From a data security perspective, this is known as your “business-as-usual” (or “BAUs”). For most data protection and data compliance requirements, a key requirement is conducting is a data impact assessment. It can help measure the liability of the company concerning the use of a particular data set. However, companies must be mindful that consumers bear both a risk and a choice in how their data is used. This can in turn relate to the corporate BAUs. One of the first steps in developing a data security policy is to determine what your BAU is. Companies need to ask themselves – why are they using data, who has access to this data, how much data they need, and if they need to collect that data in the first place. This is especially so in today’s global climate, where there is an increasing number of cross-border issues. Companies should also check whether their end-users have access to such data as the more one grants access to data, the more channels to risk one creates to that data.
Could you elaborate more on how data privacy and cyber threat intelligence intervene with each other?
While data protection and data privacy are separate concepts, both concern cybersecurity and assist us in moving towards a better data protection policy. I came to IntSights after a decade specializing in end-point security, so I have been spending lot of time looking at providing cybersecurity protection policy for companies. Cyber intelligence is interesting to me because the first part of the equation, being the digital footprint, was always missing from the inspection of data security controls, and I believe that this is an element that businesses should evaluate more as threats continue to grow.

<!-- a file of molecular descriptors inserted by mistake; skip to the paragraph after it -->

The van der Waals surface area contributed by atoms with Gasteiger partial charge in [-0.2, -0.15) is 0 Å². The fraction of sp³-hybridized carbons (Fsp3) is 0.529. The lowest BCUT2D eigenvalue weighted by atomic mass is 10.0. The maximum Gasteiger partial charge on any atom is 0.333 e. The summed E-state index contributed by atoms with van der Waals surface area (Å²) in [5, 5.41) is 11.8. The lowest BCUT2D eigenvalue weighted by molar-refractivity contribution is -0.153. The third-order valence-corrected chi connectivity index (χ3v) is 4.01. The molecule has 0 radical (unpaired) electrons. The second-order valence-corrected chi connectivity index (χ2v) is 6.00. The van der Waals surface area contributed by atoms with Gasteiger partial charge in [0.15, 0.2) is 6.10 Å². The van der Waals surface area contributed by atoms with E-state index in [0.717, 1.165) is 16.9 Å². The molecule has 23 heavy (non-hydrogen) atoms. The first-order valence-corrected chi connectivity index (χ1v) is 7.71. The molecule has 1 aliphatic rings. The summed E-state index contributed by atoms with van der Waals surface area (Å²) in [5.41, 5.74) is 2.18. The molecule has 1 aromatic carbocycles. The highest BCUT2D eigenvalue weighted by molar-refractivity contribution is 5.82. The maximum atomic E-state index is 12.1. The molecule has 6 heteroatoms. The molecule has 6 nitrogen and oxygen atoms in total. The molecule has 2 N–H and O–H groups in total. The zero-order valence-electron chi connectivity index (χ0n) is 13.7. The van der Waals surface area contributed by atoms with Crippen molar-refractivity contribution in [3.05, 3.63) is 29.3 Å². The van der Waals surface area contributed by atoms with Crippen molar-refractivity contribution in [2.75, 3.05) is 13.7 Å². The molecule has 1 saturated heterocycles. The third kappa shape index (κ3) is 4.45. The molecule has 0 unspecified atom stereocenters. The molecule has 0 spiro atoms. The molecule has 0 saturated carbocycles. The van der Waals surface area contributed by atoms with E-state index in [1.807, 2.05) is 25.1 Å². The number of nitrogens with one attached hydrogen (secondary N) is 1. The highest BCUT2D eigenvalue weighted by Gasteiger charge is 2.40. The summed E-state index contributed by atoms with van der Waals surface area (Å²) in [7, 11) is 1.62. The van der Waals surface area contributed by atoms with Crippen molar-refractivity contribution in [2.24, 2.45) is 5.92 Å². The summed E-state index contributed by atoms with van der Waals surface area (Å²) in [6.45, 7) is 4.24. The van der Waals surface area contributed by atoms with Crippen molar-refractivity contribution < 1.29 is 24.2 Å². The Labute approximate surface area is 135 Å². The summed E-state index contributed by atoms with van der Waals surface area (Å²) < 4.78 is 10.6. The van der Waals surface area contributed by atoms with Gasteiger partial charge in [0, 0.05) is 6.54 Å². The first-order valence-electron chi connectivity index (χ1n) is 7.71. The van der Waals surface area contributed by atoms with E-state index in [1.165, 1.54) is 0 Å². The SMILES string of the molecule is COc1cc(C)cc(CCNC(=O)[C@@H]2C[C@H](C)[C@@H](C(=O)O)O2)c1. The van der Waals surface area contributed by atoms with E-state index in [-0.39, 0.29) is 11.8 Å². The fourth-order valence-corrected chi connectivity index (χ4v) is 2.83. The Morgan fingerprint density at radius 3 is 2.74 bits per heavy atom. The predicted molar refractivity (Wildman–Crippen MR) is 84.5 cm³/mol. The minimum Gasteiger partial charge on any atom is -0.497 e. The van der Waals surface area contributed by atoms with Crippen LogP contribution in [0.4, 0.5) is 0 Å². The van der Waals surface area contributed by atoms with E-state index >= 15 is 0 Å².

This is a very important concept in relation to cyber intelligence. It is a standpoint on how it relates to data privacy or information privacy as well as data protection. Cyber intelligence helps us to measure our digital footprint from a business perspective. It informs us of our liability and our exposure to data threats and enables us to leave no stones unturned when it comes to the different regulations and responsibilities of handling the data that we are using.
Featured Image Credit: IntSights